Fine Art Focus: Rebecca Szeto

by Grace Bonney

In college, I studied to be an artist. I thought I’d be a printmaker one day, but instead I found my strengths were in writing about and supporting artists, rather than being one myself. So I have a strong sense of both nostalgia and longing for the materials of everyday artistic life. Fresh drawing paper, sheets of shiny copper for intaglio printing, and even the smell of turpentine can make me feel a pang for those last days in the studio.

But for me, nothing is as romantic as used paintbrushes. Loaded with layers of old paint and warped with use, there is something both beautiful and wonderfully utilitarian about these bristled tools. I didn’t think it was possible to make these materials any more graceful than they already are (even in their most worn stages), but artist Rebecca Szeto has found a way to do that with her incredible Paintbrush Portraits.

rebeccaszeto10 copy
Focusing on the idiosyncrasies of each brush, Rebecca uses the weathered forms to depict, “lost, obscure and powerful stories of women across history and geography.” Moving beyond playful portraiture, she also uses details and overlooked aspects of the brushes to explain historical aspects of these women’s lives and roles in their artistic communities. I hope I can see these remarkable pieces in person one day, but until then, I will spend my days refreshing and zooming in on their amazing details online.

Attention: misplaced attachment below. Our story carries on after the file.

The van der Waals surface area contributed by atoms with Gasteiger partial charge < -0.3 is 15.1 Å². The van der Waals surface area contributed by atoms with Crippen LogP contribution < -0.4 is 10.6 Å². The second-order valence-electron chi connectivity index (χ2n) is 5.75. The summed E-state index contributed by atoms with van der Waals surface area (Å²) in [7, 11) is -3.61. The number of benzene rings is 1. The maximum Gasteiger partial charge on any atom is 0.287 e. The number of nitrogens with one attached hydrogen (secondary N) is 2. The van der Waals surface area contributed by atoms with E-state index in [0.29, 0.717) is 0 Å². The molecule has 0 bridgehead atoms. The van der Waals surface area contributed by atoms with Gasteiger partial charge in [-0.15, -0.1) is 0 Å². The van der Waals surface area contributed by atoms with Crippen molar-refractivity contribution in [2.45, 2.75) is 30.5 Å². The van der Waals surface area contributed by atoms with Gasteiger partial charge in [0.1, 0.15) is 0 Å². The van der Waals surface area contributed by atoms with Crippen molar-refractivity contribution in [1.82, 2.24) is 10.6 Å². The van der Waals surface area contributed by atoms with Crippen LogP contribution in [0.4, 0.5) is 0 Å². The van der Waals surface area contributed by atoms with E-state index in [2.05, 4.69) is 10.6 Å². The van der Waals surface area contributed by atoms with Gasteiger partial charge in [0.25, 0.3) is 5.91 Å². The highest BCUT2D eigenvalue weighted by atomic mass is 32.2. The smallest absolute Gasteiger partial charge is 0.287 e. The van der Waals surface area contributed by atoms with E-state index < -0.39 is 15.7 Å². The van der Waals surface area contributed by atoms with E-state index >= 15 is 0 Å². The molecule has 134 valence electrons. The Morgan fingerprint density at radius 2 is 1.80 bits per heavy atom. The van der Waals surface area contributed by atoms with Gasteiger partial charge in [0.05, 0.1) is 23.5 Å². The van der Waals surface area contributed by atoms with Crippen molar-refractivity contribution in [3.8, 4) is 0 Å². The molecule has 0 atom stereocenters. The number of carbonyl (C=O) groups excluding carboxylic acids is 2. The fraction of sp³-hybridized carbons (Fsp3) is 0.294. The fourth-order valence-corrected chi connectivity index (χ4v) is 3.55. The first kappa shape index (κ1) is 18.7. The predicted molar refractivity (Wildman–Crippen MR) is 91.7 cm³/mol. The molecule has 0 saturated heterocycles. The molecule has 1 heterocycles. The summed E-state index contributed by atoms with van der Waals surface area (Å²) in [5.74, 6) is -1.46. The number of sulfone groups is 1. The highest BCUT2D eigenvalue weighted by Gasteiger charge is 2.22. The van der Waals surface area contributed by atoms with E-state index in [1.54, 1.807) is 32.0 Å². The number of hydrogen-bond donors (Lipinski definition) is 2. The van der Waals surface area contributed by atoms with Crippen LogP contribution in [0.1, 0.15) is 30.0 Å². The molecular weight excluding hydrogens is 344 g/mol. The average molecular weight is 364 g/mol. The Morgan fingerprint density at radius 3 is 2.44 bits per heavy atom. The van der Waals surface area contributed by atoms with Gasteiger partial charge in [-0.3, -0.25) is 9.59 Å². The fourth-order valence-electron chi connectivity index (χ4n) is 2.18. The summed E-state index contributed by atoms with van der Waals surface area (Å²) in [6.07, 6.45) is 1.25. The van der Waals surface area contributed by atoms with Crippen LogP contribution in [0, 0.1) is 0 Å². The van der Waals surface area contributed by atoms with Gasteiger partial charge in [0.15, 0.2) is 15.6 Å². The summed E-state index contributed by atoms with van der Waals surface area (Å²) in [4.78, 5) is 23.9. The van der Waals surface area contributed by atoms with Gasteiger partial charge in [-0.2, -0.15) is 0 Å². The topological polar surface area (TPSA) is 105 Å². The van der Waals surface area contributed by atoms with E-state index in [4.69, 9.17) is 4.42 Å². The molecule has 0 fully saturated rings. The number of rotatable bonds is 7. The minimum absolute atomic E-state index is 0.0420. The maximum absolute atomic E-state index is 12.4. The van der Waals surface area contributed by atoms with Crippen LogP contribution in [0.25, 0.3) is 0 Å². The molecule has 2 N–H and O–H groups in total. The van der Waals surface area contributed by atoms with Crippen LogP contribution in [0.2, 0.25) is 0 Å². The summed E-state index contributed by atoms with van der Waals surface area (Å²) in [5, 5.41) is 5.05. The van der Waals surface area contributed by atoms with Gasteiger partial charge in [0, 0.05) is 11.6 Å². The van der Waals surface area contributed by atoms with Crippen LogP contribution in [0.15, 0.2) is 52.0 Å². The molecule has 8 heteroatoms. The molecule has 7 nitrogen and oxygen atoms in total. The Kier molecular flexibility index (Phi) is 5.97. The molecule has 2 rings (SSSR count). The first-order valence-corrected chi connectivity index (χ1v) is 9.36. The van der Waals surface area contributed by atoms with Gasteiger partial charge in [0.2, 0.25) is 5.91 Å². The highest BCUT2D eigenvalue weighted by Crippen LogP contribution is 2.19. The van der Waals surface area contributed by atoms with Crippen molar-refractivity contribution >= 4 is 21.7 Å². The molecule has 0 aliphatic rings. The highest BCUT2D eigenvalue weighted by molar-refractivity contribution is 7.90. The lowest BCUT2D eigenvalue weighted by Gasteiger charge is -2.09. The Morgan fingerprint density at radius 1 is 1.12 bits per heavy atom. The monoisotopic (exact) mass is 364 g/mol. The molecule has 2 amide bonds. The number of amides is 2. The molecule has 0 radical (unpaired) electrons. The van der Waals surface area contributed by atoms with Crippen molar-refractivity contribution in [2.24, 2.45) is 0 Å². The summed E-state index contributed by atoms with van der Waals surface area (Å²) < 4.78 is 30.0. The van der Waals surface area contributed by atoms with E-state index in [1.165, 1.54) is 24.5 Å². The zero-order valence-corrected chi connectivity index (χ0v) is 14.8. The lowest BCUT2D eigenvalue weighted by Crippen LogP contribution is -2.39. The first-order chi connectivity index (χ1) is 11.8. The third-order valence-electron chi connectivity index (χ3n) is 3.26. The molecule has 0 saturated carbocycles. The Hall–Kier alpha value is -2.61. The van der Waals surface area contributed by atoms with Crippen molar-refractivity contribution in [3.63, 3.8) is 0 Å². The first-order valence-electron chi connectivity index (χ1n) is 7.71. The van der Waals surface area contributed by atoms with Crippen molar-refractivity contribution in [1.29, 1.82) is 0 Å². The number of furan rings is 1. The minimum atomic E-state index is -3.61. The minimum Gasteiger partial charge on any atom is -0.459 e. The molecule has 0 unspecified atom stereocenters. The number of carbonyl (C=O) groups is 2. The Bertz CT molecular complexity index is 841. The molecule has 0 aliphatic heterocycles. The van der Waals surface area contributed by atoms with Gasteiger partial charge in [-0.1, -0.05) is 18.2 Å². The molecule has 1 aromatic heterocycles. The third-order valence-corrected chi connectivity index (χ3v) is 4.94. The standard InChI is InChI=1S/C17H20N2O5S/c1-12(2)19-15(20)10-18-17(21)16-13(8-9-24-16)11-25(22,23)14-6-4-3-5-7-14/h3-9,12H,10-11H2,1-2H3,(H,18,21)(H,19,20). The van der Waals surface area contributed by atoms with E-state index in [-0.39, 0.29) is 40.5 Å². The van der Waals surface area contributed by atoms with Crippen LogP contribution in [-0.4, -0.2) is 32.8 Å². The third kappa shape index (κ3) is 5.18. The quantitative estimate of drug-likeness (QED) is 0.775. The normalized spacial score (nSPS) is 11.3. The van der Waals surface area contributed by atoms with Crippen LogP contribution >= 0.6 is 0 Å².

Rebecca’s work is, of course, not limited to this particular series — she also creates fabric sculptures, videos and performance pieces, carvings, paintings and site-specific installations using a range of materials. She also keeps an incredible blog (called “the lab”) about her thoughts on the art world and the way in which larger social and cultural issues intersect. xo, grace

Artist: Rebecca Szeto
About: Rebecca lives and works in San Francisco, California. She received her B.A. from UC Berkeley in 1992 and has studied with artists like Rose Shakinovsky and Claire Gavronsky and alongside master wood carvers such as Paul Thavanha and Thomas Kubayi. She was awarded the Banff Merit Scholarship and the Pamela Joseph Merit Fellowship for Minority Artists.
Work: Rebecca’s work uses everyday materials (like paintbrushes, steel wool and even rust) to create stunning installations, drawings, paintings and small sculptures that often explore the juxtaposition of two very different ideas, objects or meanings.
More: You can find more about Rebecca online here, here, here and here.

All artwork (c) Rebecca Szeto. Images of artwork from rebeccaszeto.com


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